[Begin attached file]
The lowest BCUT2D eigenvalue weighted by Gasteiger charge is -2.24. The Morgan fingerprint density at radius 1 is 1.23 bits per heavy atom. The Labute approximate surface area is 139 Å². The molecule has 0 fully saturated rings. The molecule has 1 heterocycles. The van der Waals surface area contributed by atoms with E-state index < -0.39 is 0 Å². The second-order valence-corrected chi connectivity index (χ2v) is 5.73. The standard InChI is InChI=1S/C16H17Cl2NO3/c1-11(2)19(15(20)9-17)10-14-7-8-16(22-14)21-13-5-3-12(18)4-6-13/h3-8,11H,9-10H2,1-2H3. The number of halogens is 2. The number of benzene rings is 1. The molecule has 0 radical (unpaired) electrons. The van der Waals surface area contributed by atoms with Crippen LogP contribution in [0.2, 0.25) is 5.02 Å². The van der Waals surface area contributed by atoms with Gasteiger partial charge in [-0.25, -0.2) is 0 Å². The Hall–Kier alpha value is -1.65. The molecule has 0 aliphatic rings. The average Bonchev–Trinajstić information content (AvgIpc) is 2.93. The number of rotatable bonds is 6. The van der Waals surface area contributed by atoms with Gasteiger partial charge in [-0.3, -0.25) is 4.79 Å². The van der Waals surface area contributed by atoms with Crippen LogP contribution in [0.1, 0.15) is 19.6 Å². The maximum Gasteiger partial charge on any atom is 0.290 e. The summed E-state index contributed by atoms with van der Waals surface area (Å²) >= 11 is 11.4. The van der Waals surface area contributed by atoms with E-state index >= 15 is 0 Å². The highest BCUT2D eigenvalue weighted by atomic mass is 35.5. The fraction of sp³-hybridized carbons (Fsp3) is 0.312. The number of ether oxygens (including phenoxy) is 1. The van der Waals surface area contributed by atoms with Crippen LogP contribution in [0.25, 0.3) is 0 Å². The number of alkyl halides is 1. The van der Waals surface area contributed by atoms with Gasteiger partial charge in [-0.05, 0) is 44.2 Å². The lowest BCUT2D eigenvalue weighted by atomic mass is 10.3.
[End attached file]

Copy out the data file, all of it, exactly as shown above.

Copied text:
The lowest BCUT2D eigenvalue weighted by Gasteiger charge is -2.24. The Morgan fingerprint density at radius 1 is 1.23 bits per heavy atom. The Labute approximate surface area is 139 Å². The molecule has 0 fully saturated rings. The molecule has 1 heterocycles. The van der Waals surface area contributed by atoms with E-state index < -0.39 is 0 Å². The second-order valence-corrected chi connectivity index (χ2v) is 5.73. The standard InChI is InChI=1S/C16H17Cl2NO3/c1-11(2)19(15(20)9-17)10-14-7-8-16(22-14)21-13-5-3-12(18)4-6-13/h3-8,11H,9-10H2,1-2H3. The number of halogens is 2. The number of benzene rings is 1. The molecule has 0 radical (unpaired) electrons. The van der Waals surface area contributed by atoms with Crippen LogP contribution in [0.2, 0.25) is 5.02 Å². The van der Waals surface area contributed by atoms with Gasteiger partial charge in [-0.25, -0.2) is 0 Å². The Hall–Kier alpha value is -1.65. The molecule has 0 aliphatic rings. The average Bonchev–Trinajstić information content (AvgIpc) is 2.93. The number of rotatable bonds is 6. The van der Waals surface area contributed by atoms with Gasteiger partial charge in [-0.3, -0.25) is 4.79 Å². The van der Waals surface area contributed by atoms with Crippen LogP contribution in [0.1, 0.15) is 19.6 Å². The maximum Gasteiger partial charge on any atom is 0.290 e. The summed E-state index contributed by atoms with van der Waals surface area (Å²) >= 11 is 11.4. The van der Waals surface area contributed by atoms with E-state index >= 15 is 0 Å². The highest BCUT2D eigenvalue weighted by atomic mass is 35.5. The fraction of sp³-hybridized carbons (Fsp3) is 0.312. The number of ether oxygens (including phenoxy) is 1. The van der Waals surface area contributed by atoms with Crippen LogP contribution in [0.25, 0.3) is 0 Å². The number of alkyl halides is 1. The van der Waals surface area contributed by atoms with Gasteiger partial charge in [-0.05, 0) is 44.2 Å². The lowest BCUT2D eigenvalue weighted by atomic mass is 10.3.